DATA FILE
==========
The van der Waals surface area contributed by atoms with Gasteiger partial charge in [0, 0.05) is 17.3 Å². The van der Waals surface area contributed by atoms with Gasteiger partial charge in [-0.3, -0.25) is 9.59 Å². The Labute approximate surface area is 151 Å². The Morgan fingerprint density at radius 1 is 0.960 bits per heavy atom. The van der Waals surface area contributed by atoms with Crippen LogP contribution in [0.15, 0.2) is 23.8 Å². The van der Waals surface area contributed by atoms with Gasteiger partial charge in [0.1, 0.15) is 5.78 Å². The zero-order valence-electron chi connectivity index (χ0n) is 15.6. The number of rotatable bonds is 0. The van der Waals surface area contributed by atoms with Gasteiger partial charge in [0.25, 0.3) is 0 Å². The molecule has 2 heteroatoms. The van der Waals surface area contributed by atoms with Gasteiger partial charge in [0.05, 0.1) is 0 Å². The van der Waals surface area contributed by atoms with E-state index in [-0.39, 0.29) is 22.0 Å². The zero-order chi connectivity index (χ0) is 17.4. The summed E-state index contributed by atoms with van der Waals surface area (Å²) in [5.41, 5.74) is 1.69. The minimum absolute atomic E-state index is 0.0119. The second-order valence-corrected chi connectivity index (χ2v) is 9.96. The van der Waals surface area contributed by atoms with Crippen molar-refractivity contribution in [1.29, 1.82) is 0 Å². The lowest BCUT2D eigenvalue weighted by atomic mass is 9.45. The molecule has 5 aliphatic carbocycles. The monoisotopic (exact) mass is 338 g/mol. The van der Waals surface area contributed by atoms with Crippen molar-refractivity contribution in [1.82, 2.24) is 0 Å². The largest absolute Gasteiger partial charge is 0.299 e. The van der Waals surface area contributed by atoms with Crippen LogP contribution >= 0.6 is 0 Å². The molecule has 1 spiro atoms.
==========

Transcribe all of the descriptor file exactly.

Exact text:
The van der Waals surface area contributed by atoms with Gasteiger partial charge in [0, 0.05) is 17.3 Å². The van der Waals surface area contributed by atoms with Gasteiger partial charge in [-0.3, -0.25) is 9.59 Å². The Labute approximate surface area is 151 Å². The Morgan fingerprint density at radius 1 is 0.960 bits per heavy atom. The van der Waals surface area contributed by atoms with Crippen LogP contribution in [0.15, 0.2) is 23.8 Å². The van der Waals surface area contributed by atoms with Gasteiger partial charge in [0.1, 0.15) is 5.78 Å². The zero-order valence-electron chi connectivity index (χ0n) is 15.6. The number of rotatable bonds is 0. The van der Waals surface area contributed by atoms with Gasteiger partial charge in [0.25, 0.3) is 0 Å². The molecule has 2 heteroatoms. The van der Waals surface area contributed by atoms with Gasteiger partial charge in [0.05, 0.1) is 0 Å². The van der Waals surface area contributed by atoms with E-state index in [-0.39, 0.29) is 22.0 Å². The zero-order chi connectivity index (χ0) is 17.4. The summed E-state index contributed by atoms with van der Waals surface area (Å²) in [5.41, 5.74) is 1.69. The minimum absolute atomic E-state index is 0.0119. The second-order valence-corrected chi connectivity index (χ2v) is 9.96. The van der Waals surface area contributed by atoms with Crippen molar-refractivity contribution in [1.29, 1.82) is 0 Å². The lowest BCUT2D eigenvalue weighted by atomic mass is 9.45. The molecule has 5 aliphatic carbocycles. The monoisotopic (exact) mass is 338 g/mol. The van der Waals surface area contributed by atoms with Crippen molar-refractivity contribution in [1.82, 2.24) is 0 Å². The largest absolute Gasteiger partial charge is 0.299 e. The van der Waals surface area contributed by atoms with Crippen LogP contribution >= 0.6 is 0 Å². The molecule has 1 spiro atoms.